Turkey’s banned musicians sing the blues ahead of 2023 vote
Istanbul (AFP) – A tattooed pop star banned for her tight dresses and support for women’s rights. Kurdish artists blacklisted and concerts canceled over alcohol-fueled antics between boys and girls.
Turkey’s summer festival season has gotten off to a politically charged start that foreshadows the cultural battles brewing in the polarized country ahead of next year’s elections – the toughest of President Recep’s two-decade rule. Tayyip Erdogan.
Artists fear the fun will be drained from Turkey to flatter the conservative Islamic core of Erdogan’s eroding support.
Folk singer Abdurrahman Lermi, known as Apolas Lermi on stage, is a good example.
Lermi has seen two of his concerts canceled and social media lit up with anger after he refused to take the stage in solidarity with a Greek violinist banned from performing in the traditionally conservative northern port of Trabzon.
Lermi’s decision to back a fellow artist from a country Turkey has spent much of its history battling seemed too big for organizers in a municipality run by Erdogan’s ruling party.
“I was accused of being the enemy of Turkey, the enemy of the Turks and a separatist,” recalls Lermi.
The association of Turkey’s leading musicians is understandably upset.
“These bans are unacceptable,” Turkish Music Owners Society President Recep Ergul told AFP.
Musicians and other performers have often felt unfairly singled out by Erdogan’s government for their socially liberal views.
A broad crackdown following a failed coup attempt in 2016 led to the closure of many independent theaters.
Concert halls reopened during the coronavirus pandemic long after almost everything else.
Many now fear that their concerts will be sacrificed in the coming months as a show of force aimed at restoring Erdogan’s image in front of his nationalist and conservative voters.
Musicians who sing in minority languages such as Kurdish seem to have been most affected.
Popular ethnic Kurdish singer Aynur Dogan was banned from performing in a ruling party-run municipality in May after organizers deemed her concerts “inappropriate”.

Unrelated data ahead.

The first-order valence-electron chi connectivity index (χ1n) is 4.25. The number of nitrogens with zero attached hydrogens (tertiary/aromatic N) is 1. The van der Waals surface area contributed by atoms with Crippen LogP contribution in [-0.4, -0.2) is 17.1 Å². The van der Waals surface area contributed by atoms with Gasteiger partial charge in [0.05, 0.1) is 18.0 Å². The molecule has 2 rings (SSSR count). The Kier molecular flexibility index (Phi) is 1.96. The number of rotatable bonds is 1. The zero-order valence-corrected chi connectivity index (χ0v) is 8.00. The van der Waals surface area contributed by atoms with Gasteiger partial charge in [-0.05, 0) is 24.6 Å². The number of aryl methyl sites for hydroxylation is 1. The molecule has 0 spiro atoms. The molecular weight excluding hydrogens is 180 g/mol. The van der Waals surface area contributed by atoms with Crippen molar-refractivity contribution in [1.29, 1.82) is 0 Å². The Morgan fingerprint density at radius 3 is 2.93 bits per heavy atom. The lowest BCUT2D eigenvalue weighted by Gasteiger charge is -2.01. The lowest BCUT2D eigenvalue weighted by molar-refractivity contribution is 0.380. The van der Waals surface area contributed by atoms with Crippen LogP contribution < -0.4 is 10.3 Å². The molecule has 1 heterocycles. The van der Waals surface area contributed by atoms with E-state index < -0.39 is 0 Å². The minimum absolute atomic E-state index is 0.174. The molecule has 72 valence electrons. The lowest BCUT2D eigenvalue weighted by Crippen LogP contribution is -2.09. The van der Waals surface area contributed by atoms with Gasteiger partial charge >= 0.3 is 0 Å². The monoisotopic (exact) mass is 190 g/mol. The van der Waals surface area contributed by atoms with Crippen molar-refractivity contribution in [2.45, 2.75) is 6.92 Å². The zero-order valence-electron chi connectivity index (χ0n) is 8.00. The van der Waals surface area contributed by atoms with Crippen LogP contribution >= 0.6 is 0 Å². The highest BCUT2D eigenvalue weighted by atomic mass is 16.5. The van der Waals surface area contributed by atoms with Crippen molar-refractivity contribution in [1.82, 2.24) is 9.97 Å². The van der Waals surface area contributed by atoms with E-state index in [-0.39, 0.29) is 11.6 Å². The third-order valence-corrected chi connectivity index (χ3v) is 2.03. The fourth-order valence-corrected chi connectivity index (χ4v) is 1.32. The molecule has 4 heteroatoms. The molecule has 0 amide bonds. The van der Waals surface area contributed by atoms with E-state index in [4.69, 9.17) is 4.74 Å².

Dogan had previously been targeted by pro-government circles on social media for championing large protests against Erdogan while he was still prime minister in 2013.
Other minorities banned in recent months include Niyazi Koyuncu – whose repertoire includes songs in Armenian dialects and ancient languages of the Black Sea region – as well as brothers Metin and Kemal Kahraman, of Kurdish origin but based in Germany.
“These arbitrary and political decisions constitute discrimination against languages, cultures, lifestyles and genders,” the bars of 57 Turkish cities said in a joint statement.
The resurgent cultural influence of conservatives under Erdogan is perhaps most visible in the Turkish music scene.
An Islamic group has successfully pressured the governor of the northwestern city of Eskisehir to ban a festival because ‘girls and boys camping together’ engage in ‘inappropriate scenes’ because of alcohol.”
Another group managed to get pop star Melek Mosso’s shows in the western city of Isparta canceled because of his “immoral” low-cut dresses.
The tattooed star is a strong supporter of the Istanbul Convention against Violence against Women which Erdogan – under pressure from the more conservative elements of his ruling coalition – withdrew from Turkey last year.
Turkey’s Supreme Court is due to decide in the coming weeks whether Erdogan had the power to overturn the treaty in an overnight decree.
The European convention has been ratified by parliament and would theoretically need its approval for Turkey to leave.
Mosso pushed back against those who “question” his morality and vowed to sing in Isparta “one day”.
She then drew a large crowd at a public concert in the more liberal city of Istanbul organized by the Turkish Ministry of Culture.
“Blow to women”
Culture Minister Mehmet Nouri Ersoy denies the existence of a government policy targeting minorities and embracing conservative values.
“Let’s try to get an overview,” the minister told a private channel.
“We support art and culture. It’s our government policy.”
The interpreters disagree. More than 1,000 artists and composers issued a joint statement proclaiming that “music and musicians cannot be silenced”.
Many young women attending the Mosso show in Istanbul said they felt victimized by Erdogan’s government.
These bans “deal a blow to the presence of women in social and professional life”, said viewer Ezgi Aslan.
“Values like women’s rights are not upheld by the ruling party,” added audience member Selin Cenkoglu.
© 2022 AFP